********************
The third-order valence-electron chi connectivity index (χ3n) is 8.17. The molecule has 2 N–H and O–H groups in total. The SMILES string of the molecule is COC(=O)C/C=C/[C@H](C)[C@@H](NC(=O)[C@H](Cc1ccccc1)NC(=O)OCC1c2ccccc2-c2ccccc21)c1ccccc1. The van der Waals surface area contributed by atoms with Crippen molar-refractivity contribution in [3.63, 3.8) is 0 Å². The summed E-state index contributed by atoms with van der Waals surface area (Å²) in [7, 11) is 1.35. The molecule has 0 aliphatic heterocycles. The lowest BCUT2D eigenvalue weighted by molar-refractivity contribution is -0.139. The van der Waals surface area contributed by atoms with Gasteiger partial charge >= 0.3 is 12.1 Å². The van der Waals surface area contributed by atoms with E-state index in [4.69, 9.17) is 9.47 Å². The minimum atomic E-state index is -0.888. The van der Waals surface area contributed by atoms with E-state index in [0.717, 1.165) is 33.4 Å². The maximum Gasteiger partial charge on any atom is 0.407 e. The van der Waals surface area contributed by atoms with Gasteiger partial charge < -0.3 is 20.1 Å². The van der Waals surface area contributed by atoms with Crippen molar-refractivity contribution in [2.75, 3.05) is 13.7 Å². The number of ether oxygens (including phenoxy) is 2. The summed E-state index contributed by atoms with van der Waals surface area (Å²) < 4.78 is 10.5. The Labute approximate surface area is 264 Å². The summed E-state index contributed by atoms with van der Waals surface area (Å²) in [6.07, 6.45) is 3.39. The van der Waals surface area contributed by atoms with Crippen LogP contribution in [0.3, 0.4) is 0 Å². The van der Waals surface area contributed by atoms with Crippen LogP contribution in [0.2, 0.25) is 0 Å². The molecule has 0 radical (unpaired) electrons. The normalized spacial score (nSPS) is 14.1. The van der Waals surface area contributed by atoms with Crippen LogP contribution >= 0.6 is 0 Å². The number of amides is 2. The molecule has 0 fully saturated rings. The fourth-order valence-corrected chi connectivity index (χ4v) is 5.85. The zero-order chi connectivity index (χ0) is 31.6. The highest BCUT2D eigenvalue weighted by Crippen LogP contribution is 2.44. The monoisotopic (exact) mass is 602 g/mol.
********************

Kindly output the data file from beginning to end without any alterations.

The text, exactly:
The third-order valence-electron chi connectivity index (χ3n) is 8.17. The molecule has 2 N–H and O–H groups in total. The SMILES string of the molecule is COC(=O)C/C=C/[C@H](C)[C@@H](NC(=O)[C@H](Cc1ccccc1)NC(=O)OCC1c2ccccc2-c2ccccc21)c1ccccc1. The van der Waals surface area contributed by atoms with Crippen molar-refractivity contribution in [3.63, 3.8) is 0 Å². The summed E-state index contributed by atoms with van der Waals surface area (Å²) in [7, 11) is 1.35. The molecule has 0 aliphatic heterocycles. The lowest BCUT2D eigenvalue weighted by molar-refractivity contribution is -0.139. The van der Waals surface area contributed by atoms with Gasteiger partial charge >= 0.3 is 12.1 Å². The van der Waals surface area contributed by atoms with E-state index in [4.69, 9.17) is 9.47 Å². The minimum atomic E-state index is -0.888. The van der Waals surface area contributed by atoms with E-state index in [0.717, 1.165) is 33.4 Å². The maximum Gasteiger partial charge on any atom is 0.407 e. The van der Waals surface area contributed by atoms with Gasteiger partial charge < -0.3 is 20.1 Å². The van der Waals surface area contributed by atoms with Crippen molar-refractivity contribution in [2.75, 3.05) is 13.7 Å². The number of ether oxygens (including phenoxy) is 2. The summed E-state index contributed by atoms with van der Waals surface area (Å²) < 4.78 is 10.5. The Labute approximate surface area is 264 Å². The summed E-state index contributed by atoms with van der Waals surface area (Å²) in [6.07, 6.45) is 3.39. The van der Waals surface area contributed by atoms with Crippen LogP contribution in [0.3, 0.4) is 0 Å². The van der Waals surface area contributed by atoms with Crippen LogP contribution in [0.2, 0.25) is 0 Å². The molecule has 0 radical (unpaired) electrons. The normalized spacial score (nSPS) is 14.1. The van der Waals surface area contributed by atoms with Crippen LogP contribution >= 0.6 is 0 Å². The number of amides is 2. The molecule has 0 fully saturated rings. The fourth-order valence-corrected chi connectivity index (χ4v) is 5.85. The zero-order chi connectivity index (χ0) is 31.6. The highest BCUT2D eigenvalue weighted by Crippen LogP contribution is 2.44. The monoisotopic (exact) mass is 602 g/mol.